Best Practices for ensuring a good audio/visual experience
Always use the latest manufacturer camera drivers
- Install drivers before connecting camera. Otherwise camera may use Generic UVC driver.
- Check manufacturer for latest drivers, or use provided update mechanism
- Verify drivers against Windows Update (most large manufacturers update drivers in both places.)
- Do not use Generic UVC drivers, unless no other drivers are available
- If using Generic UVC drivers, you must be at Windows XP SP2 or greater
Crashes in audio/visual are known to occur if not using the latest and greatest drivers, especially with Windows XP SP1 and earlier UVC drivers.
Always use latest manufacturer video card drivers
- Video decompression is highly CPU intensive. Better DirectDraw drivers move CPU load to GPU (graphics processing unit)
- Download the drivers either from computer manufacturer, video card manufacturer, or Windows Update.
- Video Card should have minimum required video memory - 128M. Lower memory sometimes works, but will have poor experience and is not supported. < 32M will always fail
There have been problem reports where video performance was terrible, with constant issues with pixelation, that were not seen again after updating to latest video drivers.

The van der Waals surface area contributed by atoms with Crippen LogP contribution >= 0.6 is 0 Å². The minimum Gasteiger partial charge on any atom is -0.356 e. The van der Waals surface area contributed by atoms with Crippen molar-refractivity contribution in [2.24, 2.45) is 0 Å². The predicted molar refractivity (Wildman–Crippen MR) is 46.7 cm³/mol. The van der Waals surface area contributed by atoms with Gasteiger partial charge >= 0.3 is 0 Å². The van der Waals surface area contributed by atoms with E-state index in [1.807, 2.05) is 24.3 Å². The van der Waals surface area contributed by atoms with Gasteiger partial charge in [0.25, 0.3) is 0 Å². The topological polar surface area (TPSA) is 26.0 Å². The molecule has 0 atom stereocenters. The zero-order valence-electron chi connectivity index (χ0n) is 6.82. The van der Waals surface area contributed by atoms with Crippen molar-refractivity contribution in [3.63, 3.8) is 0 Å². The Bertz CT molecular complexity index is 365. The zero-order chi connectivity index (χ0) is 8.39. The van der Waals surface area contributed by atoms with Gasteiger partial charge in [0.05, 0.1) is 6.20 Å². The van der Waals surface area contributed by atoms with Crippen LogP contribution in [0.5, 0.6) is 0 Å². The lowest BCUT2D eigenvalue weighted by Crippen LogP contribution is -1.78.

Verify function with clients on same network subnet first
- Sametime 8.5 does not support NAT traversal, and also requires clients and servers to be able to connect in both directions.
- Audio/Visual data uses UDP, not TCP, which many firewalls (client and infrastructure) do not pass. Connection ports are assigned dynamically, complicating opening firewalls.
- This complicates debugging in situations with firewalls, VPNs, remote subnets.
- Always verify the function of the Sametime Media Manager Server first with clients on the same subnet as the server, with their client firewalls disabled.
- When verified, then move clients out to other network points.
There have multiple problem reports opened, and the issue turned out to be caused by a firewall only passing UDP traffic in one direction. The use of the network in AV is complicated as there is lots of data moving on multiple ports, with multiple UDP and TCP traffic. (Its not simple like just opening port 80 inbound HTTP traffic)
Use bitrate appropriate for your users / equipment / environment
- Default bitrate (CIF 352x288@15Fps 384kbps) is probably good for most setups. Good for machines 1-3 years old, Cable or DSL, most webcams
- Higher bitrates, with more resolution, more frames per second, require: higher bandwidth, more processing power, better video cards, and better cameras. When all of this is available, the quality improvement is noticeable
- Lower bitrates, with less resolution, less frames per second, require: less bandwidth, less processing power, slower video cards, and standard cameras. They allow older, slower networks to be acceptable, but at lower video quality.
It may be necessary to tune their bandwidth settings to what is appropriate for them. As the setting is global, they will not be able to tune the value to work for all users, unless all users have the same environment and equipment.
Open Mic recording: Sametime 8.5 audio and video installation and limitations